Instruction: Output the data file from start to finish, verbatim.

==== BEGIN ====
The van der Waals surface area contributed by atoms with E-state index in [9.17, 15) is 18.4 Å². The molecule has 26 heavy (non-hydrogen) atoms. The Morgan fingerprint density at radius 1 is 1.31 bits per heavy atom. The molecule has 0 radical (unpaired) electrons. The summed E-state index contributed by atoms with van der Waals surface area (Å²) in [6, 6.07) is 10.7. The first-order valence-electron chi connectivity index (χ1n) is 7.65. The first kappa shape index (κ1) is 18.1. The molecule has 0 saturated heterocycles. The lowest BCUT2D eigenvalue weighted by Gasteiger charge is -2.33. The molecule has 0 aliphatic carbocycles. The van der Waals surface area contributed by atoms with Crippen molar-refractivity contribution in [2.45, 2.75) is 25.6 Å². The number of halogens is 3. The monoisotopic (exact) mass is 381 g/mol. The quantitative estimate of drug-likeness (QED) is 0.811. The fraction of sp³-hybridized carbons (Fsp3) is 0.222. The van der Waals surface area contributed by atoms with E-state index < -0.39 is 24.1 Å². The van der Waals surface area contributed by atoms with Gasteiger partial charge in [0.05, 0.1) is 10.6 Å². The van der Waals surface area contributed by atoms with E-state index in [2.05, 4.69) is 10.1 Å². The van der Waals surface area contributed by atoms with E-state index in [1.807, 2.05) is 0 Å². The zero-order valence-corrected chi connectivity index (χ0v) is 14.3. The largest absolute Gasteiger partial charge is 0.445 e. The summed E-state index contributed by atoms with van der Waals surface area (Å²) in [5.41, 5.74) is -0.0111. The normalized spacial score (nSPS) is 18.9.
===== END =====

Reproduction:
The van der Waals surface area contributed by atoms with E-state index in [9.17, 15) is 18.4 Å². The molecule has 26 heavy (non-hydrogen) atoms. The Morgan fingerprint density at radius 1 is 1.31 bits per heavy atom. The molecule has 0 radical (unpaired) electrons. The summed E-state index contributed by atoms with van der Waals surface area (Å²) in [6, 6.07) is 10.7. The first-order valence-electron chi connectivity index (χ1n) is 7.65. The first kappa shape index (κ1) is 18.1. The molecule has 0 saturated heterocycles. The lowest BCUT2D eigenvalue weighted by Gasteiger charge is -2.33. The molecule has 0 aliphatic carbocycles. The van der Waals surface area contributed by atoms with Crippen molar-refractivity contribution in [2.45, 2.75) is 25.6 Å². The number of halogens is 3. The monoisotopic (exact) mass is 381 g/mol. The quantitative estimate of drug-likeness (QED) is 0.811. The fraction of sp³-hybridized carbons (Fsp3) is 0.222. The van der Waals surface area contributed by atoms with E-state index < -0.39 is 24.1 Å². The van der Waals surface area contributed by atoms with Gasteiger partial charge in [0.05, 0.1) is 10.6 Å². The van der Waals surface area contributed by atoms with E-state index in [2.05, 4.69) is 10.1 Å². The van der Waals surface area contributed by atoms with E-state index in [1.807, 2.05) is 0 Å². The zero-order valence-corrected chi connectivity index (χ0v) is 14.3. The largest absolute Gasteiger partial charge is 0.445 e. The summed E-state index contributed by atoms with van der Waals surface area (Å²) in [5.41, 5.74) is -0.0111. The normalized spacial score (nSPS) is 18.9.